Foundation representatives Wendy Abrams, Executive Director, and Shari Diamond, RN, Director of Patient Services, were invited to attend the Agency for Toxic Substances and Disease Registry (ATSDR) Annual Surveillance Meeting to hear the first report on the National ALS Registry results and to share best practices with other ALS organizations on how to promote the registry.
The report represents the first ever population based estimate of the number of people living with ALS in the United States and includes information collected during the ALS Registry’s first year of operation, from October 2010 to December, 2011. Paul Mehta, MD, and Vinicius Antao, MD, PhD, reported on the data. Below are some of the key findings (read the full report here):
- The ALS Registry identified 12,187 people living with ALS in the United States, which means about four people out of ever 100,000 are living with ALS;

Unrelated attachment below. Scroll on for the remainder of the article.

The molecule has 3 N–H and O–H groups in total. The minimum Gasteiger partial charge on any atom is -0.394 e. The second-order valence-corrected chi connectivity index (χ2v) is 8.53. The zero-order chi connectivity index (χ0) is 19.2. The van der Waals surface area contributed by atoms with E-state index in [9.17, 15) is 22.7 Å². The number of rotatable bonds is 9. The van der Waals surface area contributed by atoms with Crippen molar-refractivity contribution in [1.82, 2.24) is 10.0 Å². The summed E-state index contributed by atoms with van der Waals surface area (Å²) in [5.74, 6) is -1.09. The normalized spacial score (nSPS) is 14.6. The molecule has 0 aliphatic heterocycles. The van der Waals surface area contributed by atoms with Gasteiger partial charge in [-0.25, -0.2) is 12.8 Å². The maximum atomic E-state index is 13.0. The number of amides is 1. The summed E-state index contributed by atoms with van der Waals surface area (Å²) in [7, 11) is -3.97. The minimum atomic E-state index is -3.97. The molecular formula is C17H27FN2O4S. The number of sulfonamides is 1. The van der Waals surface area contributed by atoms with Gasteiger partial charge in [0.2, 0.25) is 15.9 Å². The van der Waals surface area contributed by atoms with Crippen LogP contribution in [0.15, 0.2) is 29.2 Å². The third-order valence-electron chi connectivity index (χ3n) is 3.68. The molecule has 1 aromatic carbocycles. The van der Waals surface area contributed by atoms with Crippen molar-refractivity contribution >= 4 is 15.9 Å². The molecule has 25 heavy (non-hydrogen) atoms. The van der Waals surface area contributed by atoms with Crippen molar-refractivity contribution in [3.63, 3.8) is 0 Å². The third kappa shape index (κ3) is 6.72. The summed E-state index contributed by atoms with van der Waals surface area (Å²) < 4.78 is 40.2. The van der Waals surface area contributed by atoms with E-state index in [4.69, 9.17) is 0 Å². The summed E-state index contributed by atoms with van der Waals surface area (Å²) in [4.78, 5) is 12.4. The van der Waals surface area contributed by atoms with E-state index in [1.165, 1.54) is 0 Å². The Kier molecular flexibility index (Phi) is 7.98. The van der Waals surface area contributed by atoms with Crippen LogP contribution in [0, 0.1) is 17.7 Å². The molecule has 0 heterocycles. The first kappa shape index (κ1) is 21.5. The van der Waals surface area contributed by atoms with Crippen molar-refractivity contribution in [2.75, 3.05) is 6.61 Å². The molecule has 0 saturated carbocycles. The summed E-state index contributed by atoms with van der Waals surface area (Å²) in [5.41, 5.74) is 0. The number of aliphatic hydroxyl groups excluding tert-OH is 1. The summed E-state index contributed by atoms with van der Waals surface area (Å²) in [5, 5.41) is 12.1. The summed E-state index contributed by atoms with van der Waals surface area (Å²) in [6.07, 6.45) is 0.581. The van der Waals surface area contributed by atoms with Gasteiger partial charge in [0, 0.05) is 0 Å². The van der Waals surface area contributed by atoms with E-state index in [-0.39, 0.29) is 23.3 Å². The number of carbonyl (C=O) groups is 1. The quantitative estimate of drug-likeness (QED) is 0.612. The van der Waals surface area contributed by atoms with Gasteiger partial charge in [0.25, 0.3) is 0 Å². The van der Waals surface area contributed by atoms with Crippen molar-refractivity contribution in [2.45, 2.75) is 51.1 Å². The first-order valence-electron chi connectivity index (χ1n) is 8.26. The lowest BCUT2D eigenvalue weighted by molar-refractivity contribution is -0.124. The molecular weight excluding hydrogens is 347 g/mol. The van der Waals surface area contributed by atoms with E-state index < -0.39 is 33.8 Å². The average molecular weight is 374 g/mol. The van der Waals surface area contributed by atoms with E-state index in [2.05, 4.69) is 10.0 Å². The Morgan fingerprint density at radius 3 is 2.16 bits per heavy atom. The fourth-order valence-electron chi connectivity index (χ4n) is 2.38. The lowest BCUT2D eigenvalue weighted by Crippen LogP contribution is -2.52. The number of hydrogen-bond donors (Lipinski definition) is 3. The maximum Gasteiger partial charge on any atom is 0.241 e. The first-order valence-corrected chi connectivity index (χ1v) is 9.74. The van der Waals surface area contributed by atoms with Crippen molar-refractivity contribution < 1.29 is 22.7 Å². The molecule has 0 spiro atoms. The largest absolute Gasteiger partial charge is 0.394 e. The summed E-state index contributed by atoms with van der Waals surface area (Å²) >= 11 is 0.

- ALS is more common among males, whites, non-Hispanics and people aged 60-69;
- White men and women are about twice as likely to develop the disease as black men and women; and
- ALS is more common in men than women, with a ratio of men to women of 1.56
The Les Turner ALS Foundation was recognized as a non-profit partner of the ATSDR and, along with representatives from the ALS Association and MDA, shared how it is promoting the National ALS Registry to persons with ALS (PALS) in the local communities it serves through clinics, support groups, home visits, print, web and social media.
ALS researchers working on ATSDR funded epidemiologic and environmental studies presented abstracts of their studies in progress. Presenters at this meeting included: Hiroshi Mitsumoto, MD; Eva Feldman, MD; Walter Bradley, MD; and Christopher Bradley, PhD.
The preliminary data collected from the Registry may provide a better understanding of ALS risk factors, both environmental and genetic. The ATSDR is expected to report further findings once analysis is complete. This information will provide the scientific community new insight in to what causes ALS and aid researchers in targeting treatments. The Foundation will continue to raise awareness on the importance of the ALS Registry and encourage PALS to register. Learn more about the ALS Registry.